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J Infect Dis. 2001 Mar 15;183(6):887-96. Epub 2001 Feb 21.

Pneumococcal carriage and otitis media induce salivary antibodies to pneumococcal surface adhesin a, pneumolysin, and pneumococcal surface protein a in children.

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  • 1Department of Vaccines, National Public Health Institute, Helsinki, Finland.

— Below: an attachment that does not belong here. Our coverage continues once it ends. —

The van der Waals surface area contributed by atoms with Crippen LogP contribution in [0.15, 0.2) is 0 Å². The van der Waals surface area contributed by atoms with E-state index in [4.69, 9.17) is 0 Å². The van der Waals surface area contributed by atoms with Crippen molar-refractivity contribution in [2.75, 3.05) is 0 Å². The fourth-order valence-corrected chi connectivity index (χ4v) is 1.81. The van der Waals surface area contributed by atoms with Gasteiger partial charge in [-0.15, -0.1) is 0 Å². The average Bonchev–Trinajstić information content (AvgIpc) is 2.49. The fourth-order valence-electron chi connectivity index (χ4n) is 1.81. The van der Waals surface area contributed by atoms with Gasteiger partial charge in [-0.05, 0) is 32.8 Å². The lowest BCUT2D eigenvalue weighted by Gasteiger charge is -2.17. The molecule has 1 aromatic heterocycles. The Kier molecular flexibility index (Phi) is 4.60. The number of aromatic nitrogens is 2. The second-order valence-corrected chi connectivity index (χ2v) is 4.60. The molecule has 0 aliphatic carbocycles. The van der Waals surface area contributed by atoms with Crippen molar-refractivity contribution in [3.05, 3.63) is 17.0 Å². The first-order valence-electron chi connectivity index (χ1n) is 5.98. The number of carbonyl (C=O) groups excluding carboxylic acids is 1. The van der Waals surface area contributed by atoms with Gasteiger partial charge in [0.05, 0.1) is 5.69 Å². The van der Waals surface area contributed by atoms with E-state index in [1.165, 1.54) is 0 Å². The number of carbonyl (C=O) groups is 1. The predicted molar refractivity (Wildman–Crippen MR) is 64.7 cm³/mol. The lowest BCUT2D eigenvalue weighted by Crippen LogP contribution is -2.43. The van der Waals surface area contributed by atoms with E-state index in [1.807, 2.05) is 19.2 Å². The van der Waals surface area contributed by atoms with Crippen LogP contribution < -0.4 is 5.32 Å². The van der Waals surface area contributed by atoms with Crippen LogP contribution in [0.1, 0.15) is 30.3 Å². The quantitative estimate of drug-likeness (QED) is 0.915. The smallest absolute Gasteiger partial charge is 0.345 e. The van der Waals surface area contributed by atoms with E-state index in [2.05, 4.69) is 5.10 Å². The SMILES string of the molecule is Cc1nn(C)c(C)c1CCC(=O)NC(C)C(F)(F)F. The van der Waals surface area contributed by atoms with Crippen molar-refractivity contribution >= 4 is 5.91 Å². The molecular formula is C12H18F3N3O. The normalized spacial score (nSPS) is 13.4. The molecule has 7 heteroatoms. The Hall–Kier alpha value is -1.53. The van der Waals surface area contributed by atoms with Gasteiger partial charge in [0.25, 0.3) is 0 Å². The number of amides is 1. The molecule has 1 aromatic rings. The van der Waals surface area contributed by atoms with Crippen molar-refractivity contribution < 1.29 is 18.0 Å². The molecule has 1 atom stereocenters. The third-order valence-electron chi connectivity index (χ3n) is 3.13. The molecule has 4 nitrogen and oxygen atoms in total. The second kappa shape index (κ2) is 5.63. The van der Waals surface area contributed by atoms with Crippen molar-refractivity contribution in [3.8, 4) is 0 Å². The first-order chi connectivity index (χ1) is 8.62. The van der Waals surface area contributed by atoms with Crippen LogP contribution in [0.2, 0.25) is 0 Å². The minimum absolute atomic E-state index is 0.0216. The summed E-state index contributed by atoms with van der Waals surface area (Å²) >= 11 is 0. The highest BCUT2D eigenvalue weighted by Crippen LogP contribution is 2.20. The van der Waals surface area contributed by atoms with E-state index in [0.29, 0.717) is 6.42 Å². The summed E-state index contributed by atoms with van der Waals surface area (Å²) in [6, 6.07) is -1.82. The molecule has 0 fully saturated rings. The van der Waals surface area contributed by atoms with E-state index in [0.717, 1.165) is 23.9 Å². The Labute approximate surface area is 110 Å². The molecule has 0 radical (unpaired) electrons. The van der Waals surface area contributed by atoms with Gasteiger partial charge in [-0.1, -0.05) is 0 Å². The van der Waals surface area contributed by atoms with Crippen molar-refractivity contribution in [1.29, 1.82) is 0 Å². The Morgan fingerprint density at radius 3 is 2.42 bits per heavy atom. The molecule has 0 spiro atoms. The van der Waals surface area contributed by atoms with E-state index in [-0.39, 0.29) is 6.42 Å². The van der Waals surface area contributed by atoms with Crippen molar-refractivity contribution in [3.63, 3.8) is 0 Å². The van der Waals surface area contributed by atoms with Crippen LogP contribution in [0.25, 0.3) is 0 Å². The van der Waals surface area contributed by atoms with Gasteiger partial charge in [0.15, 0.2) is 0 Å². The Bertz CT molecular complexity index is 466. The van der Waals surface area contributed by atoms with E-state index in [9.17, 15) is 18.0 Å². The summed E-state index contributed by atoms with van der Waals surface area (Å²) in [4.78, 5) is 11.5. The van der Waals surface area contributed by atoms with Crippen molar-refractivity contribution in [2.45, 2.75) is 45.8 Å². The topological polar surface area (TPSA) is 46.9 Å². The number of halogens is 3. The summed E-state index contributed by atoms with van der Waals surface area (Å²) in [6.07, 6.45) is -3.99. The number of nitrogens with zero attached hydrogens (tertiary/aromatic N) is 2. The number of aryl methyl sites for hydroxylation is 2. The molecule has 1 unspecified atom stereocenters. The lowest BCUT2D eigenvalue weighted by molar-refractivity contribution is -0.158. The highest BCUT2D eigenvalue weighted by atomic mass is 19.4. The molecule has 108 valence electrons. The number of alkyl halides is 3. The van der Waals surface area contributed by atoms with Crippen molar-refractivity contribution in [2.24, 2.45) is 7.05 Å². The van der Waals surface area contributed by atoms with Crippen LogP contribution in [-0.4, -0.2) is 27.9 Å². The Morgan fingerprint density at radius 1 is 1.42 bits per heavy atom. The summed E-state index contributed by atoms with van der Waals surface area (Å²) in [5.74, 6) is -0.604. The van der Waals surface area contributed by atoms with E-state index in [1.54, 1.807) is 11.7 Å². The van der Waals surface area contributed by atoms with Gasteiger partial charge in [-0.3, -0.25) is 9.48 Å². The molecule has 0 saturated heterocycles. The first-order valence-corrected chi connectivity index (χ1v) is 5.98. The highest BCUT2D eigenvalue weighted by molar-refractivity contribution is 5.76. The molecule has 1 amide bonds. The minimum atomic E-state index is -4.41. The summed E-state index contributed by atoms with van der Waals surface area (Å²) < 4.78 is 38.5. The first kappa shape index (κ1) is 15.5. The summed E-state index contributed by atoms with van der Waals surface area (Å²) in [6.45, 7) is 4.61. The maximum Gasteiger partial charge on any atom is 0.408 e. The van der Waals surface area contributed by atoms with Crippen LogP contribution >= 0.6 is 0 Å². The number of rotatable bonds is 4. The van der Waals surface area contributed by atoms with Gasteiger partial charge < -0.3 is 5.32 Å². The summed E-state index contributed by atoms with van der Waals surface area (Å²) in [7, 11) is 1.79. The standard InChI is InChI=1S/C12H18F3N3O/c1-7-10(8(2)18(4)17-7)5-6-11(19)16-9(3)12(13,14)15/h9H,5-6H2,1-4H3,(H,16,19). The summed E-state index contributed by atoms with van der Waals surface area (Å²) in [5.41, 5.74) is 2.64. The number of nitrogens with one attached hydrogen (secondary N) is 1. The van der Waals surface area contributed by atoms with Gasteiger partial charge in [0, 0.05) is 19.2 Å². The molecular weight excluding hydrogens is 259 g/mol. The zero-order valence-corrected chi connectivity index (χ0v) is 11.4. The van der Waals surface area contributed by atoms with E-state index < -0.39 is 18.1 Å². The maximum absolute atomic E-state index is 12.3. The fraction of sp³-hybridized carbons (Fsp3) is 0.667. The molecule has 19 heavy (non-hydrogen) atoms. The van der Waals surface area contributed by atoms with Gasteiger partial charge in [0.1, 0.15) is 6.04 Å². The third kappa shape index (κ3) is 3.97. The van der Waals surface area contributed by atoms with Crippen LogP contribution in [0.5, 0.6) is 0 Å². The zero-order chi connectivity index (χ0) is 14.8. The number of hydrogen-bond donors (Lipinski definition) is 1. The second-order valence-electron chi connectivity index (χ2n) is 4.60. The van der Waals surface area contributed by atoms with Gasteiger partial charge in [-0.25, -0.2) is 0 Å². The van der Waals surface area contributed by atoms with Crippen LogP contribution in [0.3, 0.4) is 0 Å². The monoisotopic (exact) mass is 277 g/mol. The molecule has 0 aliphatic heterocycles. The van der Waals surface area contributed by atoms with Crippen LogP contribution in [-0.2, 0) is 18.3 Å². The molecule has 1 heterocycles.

Local antibodies probably contribute to defense against Streptococcus pneumoniae. This study examined whether pneumococcal carriage and acute otitis media (AOM) induce mucosal antibodies to potential vaccine candidates pneumococcal surface adhesin A (PsaA), pneumolysin (Ply), and pneumococcal surface protein A (PspA). IgA to all 3 proteins was detected by EIA in saliva of 329 children at ages 6, 12, 18, and 24 months and of 17 adults. A higher proportion of IgA-positive samples and higher antibody concentrations were seen in children with pneumococci-positive cultures of nasopharyngeal samples or middle ear fluid than in children with all cultures negative for pneumococci. The strong correlation between IgA and the presence of the secretory component suggests that the IgA was secretory. The findings indicate that pneumococcal carriage and AOM induce local production of anti-PsaA, anti-Ply, and anti-PspA antibodies early in life.

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